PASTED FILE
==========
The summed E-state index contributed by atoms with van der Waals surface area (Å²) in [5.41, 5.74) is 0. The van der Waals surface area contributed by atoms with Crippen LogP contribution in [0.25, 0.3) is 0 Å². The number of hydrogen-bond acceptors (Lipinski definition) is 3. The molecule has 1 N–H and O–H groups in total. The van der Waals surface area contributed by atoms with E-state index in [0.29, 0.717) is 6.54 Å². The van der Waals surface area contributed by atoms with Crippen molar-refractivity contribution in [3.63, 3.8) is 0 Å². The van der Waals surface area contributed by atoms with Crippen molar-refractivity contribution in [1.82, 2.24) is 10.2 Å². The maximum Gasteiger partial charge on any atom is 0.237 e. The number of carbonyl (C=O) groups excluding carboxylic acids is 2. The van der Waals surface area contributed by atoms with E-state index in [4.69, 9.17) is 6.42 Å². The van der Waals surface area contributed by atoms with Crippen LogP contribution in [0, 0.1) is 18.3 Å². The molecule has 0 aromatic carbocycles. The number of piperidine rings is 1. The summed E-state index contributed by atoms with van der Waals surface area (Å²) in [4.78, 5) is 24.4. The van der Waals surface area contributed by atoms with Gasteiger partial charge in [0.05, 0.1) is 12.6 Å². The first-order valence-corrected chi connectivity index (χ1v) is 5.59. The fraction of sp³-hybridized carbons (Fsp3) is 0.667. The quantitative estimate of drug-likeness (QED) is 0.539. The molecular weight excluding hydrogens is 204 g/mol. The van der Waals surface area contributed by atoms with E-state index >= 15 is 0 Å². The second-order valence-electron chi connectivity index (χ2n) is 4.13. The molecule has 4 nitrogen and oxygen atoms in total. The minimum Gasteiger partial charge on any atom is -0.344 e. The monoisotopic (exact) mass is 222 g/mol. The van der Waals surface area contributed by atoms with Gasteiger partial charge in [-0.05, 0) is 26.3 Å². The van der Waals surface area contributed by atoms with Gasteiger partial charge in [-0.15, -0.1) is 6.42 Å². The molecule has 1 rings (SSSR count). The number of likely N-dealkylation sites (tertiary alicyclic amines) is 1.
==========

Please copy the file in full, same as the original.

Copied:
The summed E-state index contributed by atoms with van der Waals surface area (Å²) in [5.41, 5.74) is 0. The van der Waals surface area contributed by atoms with Crippen LogP contribution in [0.25, 0.3) is 0 Å². The number of hydrogen-bond acceptors (Lipinski definition) is 3. The molecule has 1 N–H and O–H groups in total. The van der Waals surface area contributed by atoms with E-state index in [0.29, 0.717) is 6.54 Å². The van der Waals surface area contributed by atoms with Crippen molar-refractivity contribution in [3.63, 3.8) is 0 Å². The van der Waals surface area contributed by atoms with Crippen molar-refractivity contribution in [1.82, 2.24) is 10.2 Å². The maximum Gasteiger partial charge on any atom is 0.237 e. The number of carbonyl (C=O) groups excluding carboxylic acids is 2. The van der Waals surface area contributed by atoms with E-state index in [4.69, 9.17) is 6.42 Å². The van der Waals surface area contributed by atoms with Crippen LogP contribution in [0, 0.1) is 18.3 Å². The molecule has 0 aromatic carbocycles. The number of piperidine rings is 1. The summed E-state index contributed by atoms with van der Waals surface area (Å²) in [4.78, 5) is 24.4. The van der Waals surface area contributed by atoms with Gasteiger partial charge in [0.05, 0.1) is 12.6 Å². The first-order valence-corrected chi connectivity index (χ1v) is 5.59. The fraction of sp³-hybridized carbons (Fsp3) is 0.667. The quantitative estimate of drug-likeness (QED) is 0.539. The molecular weight excluding hydrogens is 204 g/mol. The van der Waals surface area contributed by atoms with E-state index >= 15 is 0 Å². The second-order valence-electron chi connectivity index (χ2n) is 4.13. The molecule has 4 nitrogen and oxygen atoms in total. The minimum Gasteiger partial charge on any atom is -0.344 e. The monoisotopic (exact) mass is 222 g/mol. The van der Waals surface area contributed by atoms with Gasteiger partial charge in [-0.05, 0) is 26.3 Å². The van der Waals surface area contributed by atoms with Gasteiger partial charge in [-0.15, -0.1) is 6.42 Å². The molecule has 1 rings (SSSR count). The number of likely N-dealkylation sites (tertiary alicyclic amines) is 1.